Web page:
Well, if do not already know about Alexeev's gmailtex (http://alexeev.org/gmailtex.html ), you may like to read about it before you go further.
I like gmailtex. If you like to use gmail's plain html version, there could be a few problems you may encounter. There are two modes in which gmailtex works.
- when composing the mail in textmode (no richformatting): Only text with $ signs is sent to the recipient. If recipient has installed /gmailtex, the browser converts the latex code using mathjax locally to render math.
- when composing in rich-text mode: image corresponding to the latex code is generated (using codecogs) and images and other non-latex text are sent to the recipient.
main problem: gmailtex extension works only in the gmail's normal mode.
Further design problems:
- If one composes or views (a mail with latex) in gmail's plain html version, the rendering cannot be seen unless you use some sort of bookmarklet. (see below)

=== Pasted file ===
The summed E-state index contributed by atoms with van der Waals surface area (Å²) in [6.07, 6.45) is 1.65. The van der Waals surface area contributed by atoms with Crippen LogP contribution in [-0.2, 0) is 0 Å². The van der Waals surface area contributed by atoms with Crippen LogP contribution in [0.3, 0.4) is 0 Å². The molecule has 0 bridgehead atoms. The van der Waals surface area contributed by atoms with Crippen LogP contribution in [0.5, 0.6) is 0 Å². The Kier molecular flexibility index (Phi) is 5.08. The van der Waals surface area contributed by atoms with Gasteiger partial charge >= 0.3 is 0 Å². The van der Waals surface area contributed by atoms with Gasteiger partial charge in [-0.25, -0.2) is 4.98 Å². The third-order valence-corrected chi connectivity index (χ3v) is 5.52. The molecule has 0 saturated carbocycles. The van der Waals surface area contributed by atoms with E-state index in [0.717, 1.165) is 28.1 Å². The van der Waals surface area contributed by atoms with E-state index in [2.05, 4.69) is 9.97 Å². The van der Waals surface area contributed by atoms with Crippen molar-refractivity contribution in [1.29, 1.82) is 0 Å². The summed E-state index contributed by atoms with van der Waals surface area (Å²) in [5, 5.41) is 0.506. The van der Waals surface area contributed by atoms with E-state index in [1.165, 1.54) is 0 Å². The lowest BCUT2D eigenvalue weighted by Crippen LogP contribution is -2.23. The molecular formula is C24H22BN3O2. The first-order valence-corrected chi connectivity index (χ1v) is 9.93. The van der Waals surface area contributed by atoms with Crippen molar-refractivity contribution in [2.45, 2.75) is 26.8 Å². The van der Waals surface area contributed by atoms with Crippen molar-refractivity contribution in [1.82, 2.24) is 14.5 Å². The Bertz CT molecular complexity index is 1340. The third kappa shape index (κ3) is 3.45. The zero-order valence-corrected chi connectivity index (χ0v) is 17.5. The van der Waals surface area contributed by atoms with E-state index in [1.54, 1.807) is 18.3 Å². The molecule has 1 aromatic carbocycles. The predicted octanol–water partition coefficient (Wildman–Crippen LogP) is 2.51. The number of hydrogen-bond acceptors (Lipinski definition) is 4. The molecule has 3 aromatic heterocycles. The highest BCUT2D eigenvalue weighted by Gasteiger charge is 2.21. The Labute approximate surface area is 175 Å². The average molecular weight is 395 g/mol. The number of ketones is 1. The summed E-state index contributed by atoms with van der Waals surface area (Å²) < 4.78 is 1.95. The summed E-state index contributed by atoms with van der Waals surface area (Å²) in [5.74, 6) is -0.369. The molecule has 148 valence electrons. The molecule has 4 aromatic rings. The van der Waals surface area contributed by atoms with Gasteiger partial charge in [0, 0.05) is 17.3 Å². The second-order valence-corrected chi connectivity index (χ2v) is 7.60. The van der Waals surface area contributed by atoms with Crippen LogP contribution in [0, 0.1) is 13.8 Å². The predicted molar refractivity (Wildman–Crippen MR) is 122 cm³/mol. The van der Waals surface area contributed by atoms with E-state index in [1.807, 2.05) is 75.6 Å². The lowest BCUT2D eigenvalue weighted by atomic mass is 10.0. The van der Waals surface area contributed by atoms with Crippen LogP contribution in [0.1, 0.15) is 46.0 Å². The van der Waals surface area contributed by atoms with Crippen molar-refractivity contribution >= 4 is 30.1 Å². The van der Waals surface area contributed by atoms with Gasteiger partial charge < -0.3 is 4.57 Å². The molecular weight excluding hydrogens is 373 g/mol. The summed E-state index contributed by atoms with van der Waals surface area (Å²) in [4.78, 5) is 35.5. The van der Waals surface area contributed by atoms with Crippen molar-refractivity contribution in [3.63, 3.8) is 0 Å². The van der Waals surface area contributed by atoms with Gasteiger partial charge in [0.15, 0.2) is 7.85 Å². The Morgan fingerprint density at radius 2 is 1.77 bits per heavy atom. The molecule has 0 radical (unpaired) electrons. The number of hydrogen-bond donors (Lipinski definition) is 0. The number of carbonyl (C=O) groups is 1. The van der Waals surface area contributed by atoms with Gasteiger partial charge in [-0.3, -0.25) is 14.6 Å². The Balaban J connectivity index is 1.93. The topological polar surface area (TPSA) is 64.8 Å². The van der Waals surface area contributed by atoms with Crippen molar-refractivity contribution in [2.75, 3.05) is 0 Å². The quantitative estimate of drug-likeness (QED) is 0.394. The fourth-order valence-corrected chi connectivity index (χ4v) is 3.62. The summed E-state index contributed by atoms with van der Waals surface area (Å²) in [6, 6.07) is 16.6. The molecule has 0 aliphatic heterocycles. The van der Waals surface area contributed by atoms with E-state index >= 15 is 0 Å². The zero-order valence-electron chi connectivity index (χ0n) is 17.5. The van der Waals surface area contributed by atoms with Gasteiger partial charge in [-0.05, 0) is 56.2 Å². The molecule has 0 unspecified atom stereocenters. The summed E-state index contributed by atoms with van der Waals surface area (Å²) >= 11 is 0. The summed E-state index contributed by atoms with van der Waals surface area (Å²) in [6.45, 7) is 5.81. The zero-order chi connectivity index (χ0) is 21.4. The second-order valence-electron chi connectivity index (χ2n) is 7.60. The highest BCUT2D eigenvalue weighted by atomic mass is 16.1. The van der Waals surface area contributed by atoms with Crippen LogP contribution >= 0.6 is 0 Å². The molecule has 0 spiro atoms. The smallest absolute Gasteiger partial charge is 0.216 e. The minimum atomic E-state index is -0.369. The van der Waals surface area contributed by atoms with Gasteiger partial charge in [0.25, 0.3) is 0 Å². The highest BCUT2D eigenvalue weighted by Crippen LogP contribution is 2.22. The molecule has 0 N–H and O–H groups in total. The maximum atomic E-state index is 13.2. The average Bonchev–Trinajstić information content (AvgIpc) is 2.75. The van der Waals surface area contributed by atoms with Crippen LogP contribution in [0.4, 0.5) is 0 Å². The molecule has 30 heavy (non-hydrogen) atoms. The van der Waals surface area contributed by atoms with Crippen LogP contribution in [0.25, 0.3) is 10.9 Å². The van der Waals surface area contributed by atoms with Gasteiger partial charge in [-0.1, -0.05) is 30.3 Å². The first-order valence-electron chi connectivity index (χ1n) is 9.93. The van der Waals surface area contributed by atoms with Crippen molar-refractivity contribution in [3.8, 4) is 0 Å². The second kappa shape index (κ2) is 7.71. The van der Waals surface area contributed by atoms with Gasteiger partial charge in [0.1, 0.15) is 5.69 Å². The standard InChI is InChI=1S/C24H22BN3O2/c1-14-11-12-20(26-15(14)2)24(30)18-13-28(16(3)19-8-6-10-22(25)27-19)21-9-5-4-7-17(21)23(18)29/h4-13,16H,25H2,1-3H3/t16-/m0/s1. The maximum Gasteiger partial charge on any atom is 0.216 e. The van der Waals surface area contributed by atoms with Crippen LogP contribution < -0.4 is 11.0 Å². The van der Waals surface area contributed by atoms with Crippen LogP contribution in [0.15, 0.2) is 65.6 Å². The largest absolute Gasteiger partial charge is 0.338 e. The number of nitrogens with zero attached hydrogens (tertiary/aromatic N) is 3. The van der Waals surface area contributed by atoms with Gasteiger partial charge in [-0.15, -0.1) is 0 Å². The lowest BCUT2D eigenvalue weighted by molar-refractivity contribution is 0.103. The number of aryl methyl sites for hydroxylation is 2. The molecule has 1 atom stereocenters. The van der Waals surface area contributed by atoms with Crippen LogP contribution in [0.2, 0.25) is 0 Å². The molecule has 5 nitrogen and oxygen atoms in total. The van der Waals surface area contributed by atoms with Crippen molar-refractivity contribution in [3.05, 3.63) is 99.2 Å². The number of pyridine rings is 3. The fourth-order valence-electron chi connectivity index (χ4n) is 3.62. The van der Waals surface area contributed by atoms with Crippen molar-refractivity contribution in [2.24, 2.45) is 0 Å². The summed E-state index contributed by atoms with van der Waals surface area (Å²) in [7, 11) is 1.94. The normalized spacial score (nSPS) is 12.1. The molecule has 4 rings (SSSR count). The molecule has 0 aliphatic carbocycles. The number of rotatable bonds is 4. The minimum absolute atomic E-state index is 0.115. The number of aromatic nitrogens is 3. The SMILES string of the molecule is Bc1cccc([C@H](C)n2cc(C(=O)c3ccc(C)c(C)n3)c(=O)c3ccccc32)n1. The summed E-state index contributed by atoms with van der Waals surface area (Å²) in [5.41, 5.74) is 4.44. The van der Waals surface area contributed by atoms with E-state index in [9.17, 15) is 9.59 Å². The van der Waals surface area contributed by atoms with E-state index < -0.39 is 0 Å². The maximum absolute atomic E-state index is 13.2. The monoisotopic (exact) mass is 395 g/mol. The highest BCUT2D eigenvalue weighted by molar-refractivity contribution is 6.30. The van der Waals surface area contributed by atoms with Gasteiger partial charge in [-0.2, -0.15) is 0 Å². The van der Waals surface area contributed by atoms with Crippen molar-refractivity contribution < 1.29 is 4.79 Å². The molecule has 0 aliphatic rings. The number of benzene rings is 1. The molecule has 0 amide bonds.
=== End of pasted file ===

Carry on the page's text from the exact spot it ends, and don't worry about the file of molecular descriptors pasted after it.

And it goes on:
- A recipient who recieves a mail sent by a mailer who uses plain-html, if has installed gmailtex, then will see latex rendered (locally). But if gmailtex is not installed, then just the latex code will appear.
- If one composes in rich-text mode, then all latex code is tranformed into images when the recipient gets it and the original code is no longer saved in the mail (although one can see the code by hovering the mouse pointer over the image — and this only when you are not in html mode)
Is there an alternative in gmail's plain html mode ? A simple solution is to use mathjax bookmarklet ( http://checkmyworking.com/misc/mathjax-bookmarklet/ ) that works on a host of other pages too. I prefer this although this is not as refined as gmailtex. The problems with bookmarklet include
- pressing the bookmarklet on page that has latex
- when using gmail in plain-html mode, there is no toggle or preview. (You may save the mail as a draft and then run the bookmarklet on it before in order to check for latex errors)
— 17 Feb 2013 06:59